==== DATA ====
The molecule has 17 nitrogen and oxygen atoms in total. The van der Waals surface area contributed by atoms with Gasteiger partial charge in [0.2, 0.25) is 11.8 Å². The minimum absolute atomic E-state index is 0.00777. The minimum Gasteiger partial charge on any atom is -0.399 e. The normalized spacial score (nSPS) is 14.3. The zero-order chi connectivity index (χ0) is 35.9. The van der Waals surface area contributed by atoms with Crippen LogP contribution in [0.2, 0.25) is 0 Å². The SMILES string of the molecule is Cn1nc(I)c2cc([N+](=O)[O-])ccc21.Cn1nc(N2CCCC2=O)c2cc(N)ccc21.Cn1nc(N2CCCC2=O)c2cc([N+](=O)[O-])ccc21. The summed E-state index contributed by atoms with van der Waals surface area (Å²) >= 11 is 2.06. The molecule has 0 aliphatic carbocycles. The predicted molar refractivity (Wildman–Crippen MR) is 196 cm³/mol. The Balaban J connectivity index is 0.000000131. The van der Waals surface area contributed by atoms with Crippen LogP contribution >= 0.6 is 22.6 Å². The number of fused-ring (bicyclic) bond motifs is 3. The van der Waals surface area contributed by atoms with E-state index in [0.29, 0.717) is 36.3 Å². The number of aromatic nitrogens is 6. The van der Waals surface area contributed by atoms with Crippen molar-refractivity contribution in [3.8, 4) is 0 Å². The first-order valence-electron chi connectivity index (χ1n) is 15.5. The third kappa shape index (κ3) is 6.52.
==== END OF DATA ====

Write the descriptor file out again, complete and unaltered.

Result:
The molecule has 17 nitrogen and oxygen atoms in total. The van der Waals surface area contributed by atoms with Gasteiger partial charge in [0.2, 0.25) is 11.8 Å². The minimum absolute atomic E-state index is 0.00777. The minimum Gasteiger partial charge on any atom is -0.399 e. The normalized spacial score (nSPS) is 14.3. The zero-order chi connectivity index (χ0) is 35.9. The van der Waals surface area contributed by atoms with Crippen LogP contribution in [0.2, 0.25) is 0 Å². The SMILES string of the molecule is Cn1nc(I)c2cc([N+](=O)[O-])ccc21.Cn1nc(N2CCCC2=O)c2cc(N)ccc21.Cn1nc(N2CCCC2=O)c2cc([N+](=O)[O-])ccc21. The summed E-state index contributed by atoms with van der Waals surface area (Å²) >= 11 is 2.06. The molecule has 0 aliphatic carbocycles. The predicted molar refractivity (Wildman–Crippen MR) is 196 cm³/mol. The Balaban J connectivity index is 0.000000131. The van der Waals surface area contributed by atoms with Crippen LogP contribution >= 0.6 is 22.6 Å². The number of fused-ring (bicyclic) bond motifs is 3. The van der Waals surface area contributed by atoms with E-state index in [0.29, 0.717) is 36.3 Å². The number of aromatic nitrogens is 6. The van der Waals surface area contributed by atoms with Crippen molar-refractivity contribution in [3.8, 4) is 0 Å². The first-order valence-electron chi connectivity index (χ1n) is 15.5. The third kappa shape index (κ3) is 6.52.